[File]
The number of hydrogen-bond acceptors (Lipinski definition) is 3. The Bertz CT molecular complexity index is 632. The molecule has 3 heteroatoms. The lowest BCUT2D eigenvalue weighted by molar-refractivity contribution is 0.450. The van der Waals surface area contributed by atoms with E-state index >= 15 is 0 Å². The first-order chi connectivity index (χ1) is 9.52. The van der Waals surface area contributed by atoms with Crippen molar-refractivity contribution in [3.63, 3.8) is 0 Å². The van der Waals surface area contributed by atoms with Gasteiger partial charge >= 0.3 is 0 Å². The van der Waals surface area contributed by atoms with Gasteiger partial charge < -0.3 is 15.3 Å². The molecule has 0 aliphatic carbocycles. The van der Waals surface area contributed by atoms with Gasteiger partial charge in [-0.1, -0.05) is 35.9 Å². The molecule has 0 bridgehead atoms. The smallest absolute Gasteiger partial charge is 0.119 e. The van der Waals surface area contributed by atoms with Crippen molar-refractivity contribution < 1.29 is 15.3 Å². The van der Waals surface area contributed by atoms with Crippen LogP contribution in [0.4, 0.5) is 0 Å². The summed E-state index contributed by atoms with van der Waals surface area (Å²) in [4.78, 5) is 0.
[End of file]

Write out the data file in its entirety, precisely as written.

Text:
The number of hydrogen-bond acceptors (Lipinski definition) is 3. The Bertz CT molecular complexity index is 632. The molecule has 3 heteroatoms. The lowest BCUT2D eigenvalue weighted by molar-refractivity contribution is 0.450. The van der Waals surface area contributed by atoms with E-state index >= 15 is 0 Å². The first-order chi connectivity index (χ1) is 9.52. The van der Waals surface area contributed by atoms with Crippen molar-refractivity contribution in [3.63, 3.8) is 0 Å². The van der Waals surface area contributed by atoms with Gasteiger partial charge >= 0.3 is 0 Å². The van der Waals surface area contributed by atoms with Gasteiger partial charge < -0.3 is 15.3 Å². The molecule has 0 aliphatic carbocycles. The van der Waals surface area contributed by atoms with Gasteiger partial charge in [-0.1, -0.05) is 35.9 Å². The molecule has 0 bridgehead atoms. The smallest absolute Gasteiger partial charge is 0.119 e. The van der Waals surface area contributed by atoms with Crippen molar-refractivity contribution < 1.29 is 15.3 Å². The van der Waals surface area contributed by atoms with Crippen LogP contribution in [0.4, 0.5) is 0 Å². The summed E-state index contributed by atoms with van der Waals surface area (Å²) in [4.78, 5) is 0.